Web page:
Wednesday was a long, tough day for a lot of people, with the decision made to close Wesley College, Bristol. Around 40 people who travelled by coach to lobby for the college, watched from the gallery as attempts to convince us there was a future failed.
When these kinds of significant moments come up, Conference always behaves itself. There was a clear appreciation that in historical terms and its impact on individuals, this was a big deal.
As a member of the review group into Wesley College, it became clear as we pursued the very long process of researching the options that the story of the past 40 years and more had been of a failure to make decisions. This time the decision to close was taken with a significant majority.
A second group of watchers, representing an apparently agitated Jewish community, studied very closely as we received a report on justice for Palestine and Israel. The response of Jews in advance of Conference included accusations that Methodism was being anti-Semitic for advocating a boycott of goods produced in the Israeli settlements in the Palestinian territories.
In the end we backed the boycott and encouraged Methodists across Britain to do the same. The decision is a response to a call from a group of Palestinian Christians, a growing number of Jewish organisations, both inside Israel and worldwide, and the World Council of Churches. A majority of governments recognise the Israeli occupation of Palestinian territories as illegitimate under international law.
Christine Elliott, Secretary for External Relationships, said: “This decision has not been taken lightly, but after months of research, careful consideration and finally, today’s debate at the Conference. The goal of the boycott is to put an end to the existing injustice. It reflects the challenge that settlements present to a lasting peace in the region.”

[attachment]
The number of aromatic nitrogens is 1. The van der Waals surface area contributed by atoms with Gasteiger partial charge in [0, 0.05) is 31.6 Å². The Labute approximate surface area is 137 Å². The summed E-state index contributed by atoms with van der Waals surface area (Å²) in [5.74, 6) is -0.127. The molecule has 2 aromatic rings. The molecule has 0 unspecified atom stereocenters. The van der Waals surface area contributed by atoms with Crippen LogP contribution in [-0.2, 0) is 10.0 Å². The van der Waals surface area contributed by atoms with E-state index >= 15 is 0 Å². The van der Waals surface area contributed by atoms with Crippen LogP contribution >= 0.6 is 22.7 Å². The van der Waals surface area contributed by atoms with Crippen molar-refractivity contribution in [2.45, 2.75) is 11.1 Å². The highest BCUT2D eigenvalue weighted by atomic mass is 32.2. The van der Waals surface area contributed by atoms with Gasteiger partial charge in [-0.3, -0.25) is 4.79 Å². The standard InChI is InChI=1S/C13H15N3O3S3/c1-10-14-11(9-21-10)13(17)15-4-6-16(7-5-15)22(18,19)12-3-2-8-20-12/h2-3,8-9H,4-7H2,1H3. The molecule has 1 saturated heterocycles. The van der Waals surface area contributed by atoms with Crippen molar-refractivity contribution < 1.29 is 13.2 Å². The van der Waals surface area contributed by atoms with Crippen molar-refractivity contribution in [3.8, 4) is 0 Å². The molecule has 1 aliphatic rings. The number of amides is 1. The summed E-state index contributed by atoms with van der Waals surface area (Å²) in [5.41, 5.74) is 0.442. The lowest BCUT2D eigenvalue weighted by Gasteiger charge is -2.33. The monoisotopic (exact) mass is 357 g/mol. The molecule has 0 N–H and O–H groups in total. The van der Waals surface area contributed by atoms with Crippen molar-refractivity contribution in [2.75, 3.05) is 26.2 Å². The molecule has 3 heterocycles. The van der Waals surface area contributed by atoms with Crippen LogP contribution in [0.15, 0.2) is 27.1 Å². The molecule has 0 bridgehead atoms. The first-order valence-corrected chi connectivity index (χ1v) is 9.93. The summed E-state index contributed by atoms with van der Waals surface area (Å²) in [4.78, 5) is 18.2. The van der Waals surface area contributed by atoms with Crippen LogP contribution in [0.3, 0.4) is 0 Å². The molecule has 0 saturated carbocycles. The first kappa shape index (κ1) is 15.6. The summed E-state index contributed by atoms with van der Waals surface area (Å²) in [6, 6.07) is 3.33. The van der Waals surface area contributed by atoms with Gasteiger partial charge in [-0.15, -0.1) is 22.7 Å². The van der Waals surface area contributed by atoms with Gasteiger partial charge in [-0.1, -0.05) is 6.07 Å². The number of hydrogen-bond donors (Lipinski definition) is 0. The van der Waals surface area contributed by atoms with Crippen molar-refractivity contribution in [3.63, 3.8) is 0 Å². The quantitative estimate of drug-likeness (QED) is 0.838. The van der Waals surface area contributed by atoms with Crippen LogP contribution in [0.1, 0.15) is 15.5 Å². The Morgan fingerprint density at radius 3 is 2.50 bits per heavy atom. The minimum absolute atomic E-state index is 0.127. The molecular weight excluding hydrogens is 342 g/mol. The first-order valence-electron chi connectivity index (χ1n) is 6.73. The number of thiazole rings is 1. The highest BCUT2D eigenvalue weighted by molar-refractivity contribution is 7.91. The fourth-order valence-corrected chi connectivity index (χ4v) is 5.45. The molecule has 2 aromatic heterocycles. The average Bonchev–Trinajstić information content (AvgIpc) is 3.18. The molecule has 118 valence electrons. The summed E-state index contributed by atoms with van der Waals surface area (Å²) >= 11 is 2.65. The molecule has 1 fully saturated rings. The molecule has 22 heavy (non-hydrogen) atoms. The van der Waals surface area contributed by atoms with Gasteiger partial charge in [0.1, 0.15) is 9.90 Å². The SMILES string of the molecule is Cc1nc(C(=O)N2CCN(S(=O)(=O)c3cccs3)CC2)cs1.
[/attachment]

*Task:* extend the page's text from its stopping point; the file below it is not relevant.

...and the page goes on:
It seemed to be a day for difficult decisions as we confirmed a cut in the multi-million pound Youth Participation Strategy. It’s still a multi-million pound pilot programme and still offers a real chance to engage with young people - the difference is that more of the financial cost will have to be met from districts and local churches.
There’s no rule about declaring an interest when you’re writing a blog but whatever the blogging equivalent is then I’ve just done it. We gave approval for publishing a hymnbook - to be called Singing the Faith - which will be launched with a ‘big sing’ event at next year’s Southport Conference.
The collection contains 772 hymns and songs, plus 59 canticles and psalms. It has been six years in the making, and will be the first authorised Methodist collection in thirty years.
The news release says “leading modern hymn writers, including many Methodists, are represented alongside the best of Methodist heritage, such as hymns by Charles Wesley”.
My declaration of interest is because I will have three hymns in Singing the Faith but I still feel as I did when this whole debate started: we don’t need a new book.
When it’s published, the full music edition will cost £30, the words edition £9 and the large print words edition £15. At a future date, these will be supported by electronic resources, including a website offering a free range of extra resources and products relating to the core hymn collection.
A quick tot-up with the largest church in the circuit where I work reckoned that to buy music copies for the choir and word copies for the 400 members would set that one church back £5,000. In a cash-conscious time a church that has equipped itself with contemporary technology will be satisfied with a copyright licence and a data projector.
So Wesley College, Israel-Palestine, youth work, a hymn resource ... all attention grabbers.
But for me the highlight of the day was the communion service which began the day and Vice President Eunice Attwood’s sermon.
She took the story of Zacchaeus and reminded us that:
- Jesus called him by name
- Jesus invited himself to Zacchaeus’ home
- Jesus didn’t make a diary date, but came straight away
- Jesus was happy to become ‘guilty by association’ with supposed ‘sinners’
Eunice’s challenge to us was to be aware of what we were clinging to and learn to be as extravagently generous as Jesus.
Jesus calls the poor and rich
to a carnival of praise:
dovetailed into heaven’s gala
by the carpenter’s embrace.
Jesus leads the dance of life,
calling each of us by name.
Partners on the road to freedom:
joy and hope eclipsing shame.
Jesus lays a feast for us
- once excluded, now his guests.
make outsiders heaven-blessed.
Gareth Hill Copyright © 2010 GraceNotes Music